After its first release in October 2021, Windows 11—Microsoft’s newest major release—is starting to gain traction. Most new machines come with it pre-installed so you may already be running Windows 10 and 11 side-by-side in your organization. Is it time to update your business’ operating system (OS) from Windows 10? Let’s break down some of the deciding factors.
A New Look
Starting with the notable blue “Bloom” graphic, Windows 11 offers fresh graphics. Lots of rounded corners, a center bar start menu, and flexible viewing make Windows 11 stand out.
With any major user experience change, there is a learning curve that may be more difficult for some.
Phishing Protection: A new feature just introduced adds protection against Microsoft-themed phishing attempts. When you enter your Microsoft password into a site that the OS identifies as designed to trick you into signing into a fake page a popup will warn you of phishing. The OS also offers proactive monitoring of password use and reuse.
Teams Integration: For businesses already communicating over Teams, integration directly into the task bar with streamlined access will further encourage use of the tool.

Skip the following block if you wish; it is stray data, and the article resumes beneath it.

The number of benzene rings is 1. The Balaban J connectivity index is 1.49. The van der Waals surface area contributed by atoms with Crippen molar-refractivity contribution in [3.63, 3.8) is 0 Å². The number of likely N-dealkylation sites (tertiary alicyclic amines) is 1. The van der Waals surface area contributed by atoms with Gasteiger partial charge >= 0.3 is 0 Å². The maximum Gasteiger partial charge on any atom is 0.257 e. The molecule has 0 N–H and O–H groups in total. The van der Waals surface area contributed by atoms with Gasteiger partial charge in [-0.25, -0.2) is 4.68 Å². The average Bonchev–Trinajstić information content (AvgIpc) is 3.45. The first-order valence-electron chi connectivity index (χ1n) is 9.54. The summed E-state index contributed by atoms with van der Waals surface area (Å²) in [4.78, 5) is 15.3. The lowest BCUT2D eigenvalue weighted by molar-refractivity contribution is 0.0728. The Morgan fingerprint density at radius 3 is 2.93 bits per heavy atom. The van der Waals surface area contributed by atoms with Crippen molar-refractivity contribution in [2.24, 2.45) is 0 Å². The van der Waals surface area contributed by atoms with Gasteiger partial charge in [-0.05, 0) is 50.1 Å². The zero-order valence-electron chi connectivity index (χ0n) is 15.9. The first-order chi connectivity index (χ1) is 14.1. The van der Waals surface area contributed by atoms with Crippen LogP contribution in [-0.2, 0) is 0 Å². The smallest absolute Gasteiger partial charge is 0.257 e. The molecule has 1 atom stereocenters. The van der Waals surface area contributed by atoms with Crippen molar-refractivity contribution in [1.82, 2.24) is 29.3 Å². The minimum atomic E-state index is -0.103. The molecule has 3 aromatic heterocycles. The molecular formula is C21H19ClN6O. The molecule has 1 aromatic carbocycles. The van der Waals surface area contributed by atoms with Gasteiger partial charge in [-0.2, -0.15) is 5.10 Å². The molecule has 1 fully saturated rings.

Android App Support: One of the biggest brags associated with Windows 11’s release is support for downloading and running Android applications natively. This will further connect users operating across devices—maintaining applications from mobile to desktop—and increases the options for what can be on a computer significantly.
Virtual Desktops: Windows 11 makes it easier to operate customized workspaces and switch back and forth between them. This feature can help further separate any personal use of company hardware by encouraging users to isolate those applications, programs, and settings to a completely separate desktop.
Cost: Windows 11 is offered as a free upgrade from Windows 10 but does need higher system requirements and newer CPUs as well as additional storage space to operate. The biggest cost for an upgrade may come from hardware improvements rather than the OS itself. Businesses may choose to start upgrading hardware, knowing that the OS upgrade is coming.
Applications: Before any upgrade, it is important to survey business-critical applications and make sure they’ll continue to operate in a new environment.
Android Apps: With the ability to add Android apps to business machines comes the increased vulnerability of additional access. Businesses and IT teams need to assess risk when deciding whether or not to turn this feature on.
I’m Ready to Upgrade!
Don’t install Windows 11 just yet on your existing devices. It is important to make this decision and upgrade with your IT provider. We’ll review the above points with you—and more.